First Three Years Of The Microwave Radiometer Aboard Envisat: In-Flight Calibration, Processing and Validation of the Geophysical Products.
Estelle Obligis(1) , Laurence Eymard(2) , Ngan Tran(1) , and Sylvie LABROUE(1)
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In order to correct the altimeter range for water vapor path delay over ocean, a nadir-looking microwave radiometer has been embarked on the spacecraft. As any error in the wet tropospheric correction directly impacts the sea level determination, the constraints on the quality and stability of the radiometer products are particularly stringent. The uncertainty on the wet tropospheric correction is today around 1 cm rms (Ruf et al, 1994, Eymard et al, 1996) but remains a significant contribution in the global uncertainty on the sea level estimation (around 4 cm rms, Fu and Cazenave, 2001). In this paper, we present the improvements performed in 1) the processing, 2) the retrieval algorithms, 3) the calibration/validation and 4) the long-term survey of the ENVISAT Microwave Radiometer with respect to other altimetry missions (ERS2, TOPEX, Jason), to minimize this error.
1) The particular position of the microwave radiometer on the ENVISAT platform, induces strong contamination of the main measurement by the side lobes. An algorithm dedicated to the correction of this contamination has been proposed and represents actually an improvement with respect to the classical side lobe correction algorithm implemented in the processing of other altimetry missions.
2) Retrieval algorithms for wet tropospheric correction are developed using a database of geophysical parameters (from ECMWF fields) and corresponding simulated brightness temperatures by a radiative transfer model. This database is used to determine statistically the relation between the brightness temperatures and the wet tropospheric correction. The quality of the retrieval algorithm depends therefore on the representativity of the database, the accuracy of the radiative transfer model used for the simulations, and finally on the quality of the inversion model. The development of the retrieval algorithms for the ENVISAT/MWR follows the methodology used for the ERS2 mission, but has benefit from a higher quality meteorological model, a more accurate radiative transfer model and particularly of neural network techniques to take into account the non-linearities in the relation between the brightness temperatures and the wet tropospheric correction.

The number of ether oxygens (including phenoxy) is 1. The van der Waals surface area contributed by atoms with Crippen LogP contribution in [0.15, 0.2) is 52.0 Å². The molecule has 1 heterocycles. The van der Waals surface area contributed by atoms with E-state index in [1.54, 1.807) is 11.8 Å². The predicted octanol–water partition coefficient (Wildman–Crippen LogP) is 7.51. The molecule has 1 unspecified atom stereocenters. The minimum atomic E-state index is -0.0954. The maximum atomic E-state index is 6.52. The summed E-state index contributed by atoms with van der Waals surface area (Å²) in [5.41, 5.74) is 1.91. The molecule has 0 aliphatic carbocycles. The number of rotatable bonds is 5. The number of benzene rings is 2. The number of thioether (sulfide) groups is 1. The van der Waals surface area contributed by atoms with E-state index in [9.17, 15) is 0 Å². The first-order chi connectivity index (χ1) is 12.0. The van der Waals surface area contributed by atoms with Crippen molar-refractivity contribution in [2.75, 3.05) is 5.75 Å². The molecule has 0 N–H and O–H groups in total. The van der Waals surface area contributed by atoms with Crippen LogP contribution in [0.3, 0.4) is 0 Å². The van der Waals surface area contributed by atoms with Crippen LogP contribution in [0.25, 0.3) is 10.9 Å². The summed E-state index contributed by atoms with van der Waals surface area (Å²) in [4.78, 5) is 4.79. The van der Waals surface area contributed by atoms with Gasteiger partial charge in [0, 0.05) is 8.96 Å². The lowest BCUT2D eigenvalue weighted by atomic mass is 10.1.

3) After launch, the major difficulty lies in performing the in-flight calibration of the microwave radiometer, because there is no natural blackbody target, which could help to control the measured brightness temperatures. The method we used to calibrate the ENVISAT/MWR is therefore a combination of comparison with its predecessor ERS2/MWR flying on the same orbit with a time lag of about half an hour, and simulations over sea using ECMWF fields and a radiative transfer model. The use of the same tools (ECMWF analyses, radiative transfer model) to formulate the retrieval algorithm and to perform the in-flight calibration ensures the consistency in the processing to provide at the end a high quality product.
4) The sea level rise is estimated at the mm/year level, so an accurate survey in time is necessary to provide stable products. The methods developed these last years (survey over hot and cold continental targets, survey of the coldest ocean brightness temperatures, comparison with other instruments) allows the detection and the evaluation of weak instrumental drifts, and therefore to propose suitable corrections to users.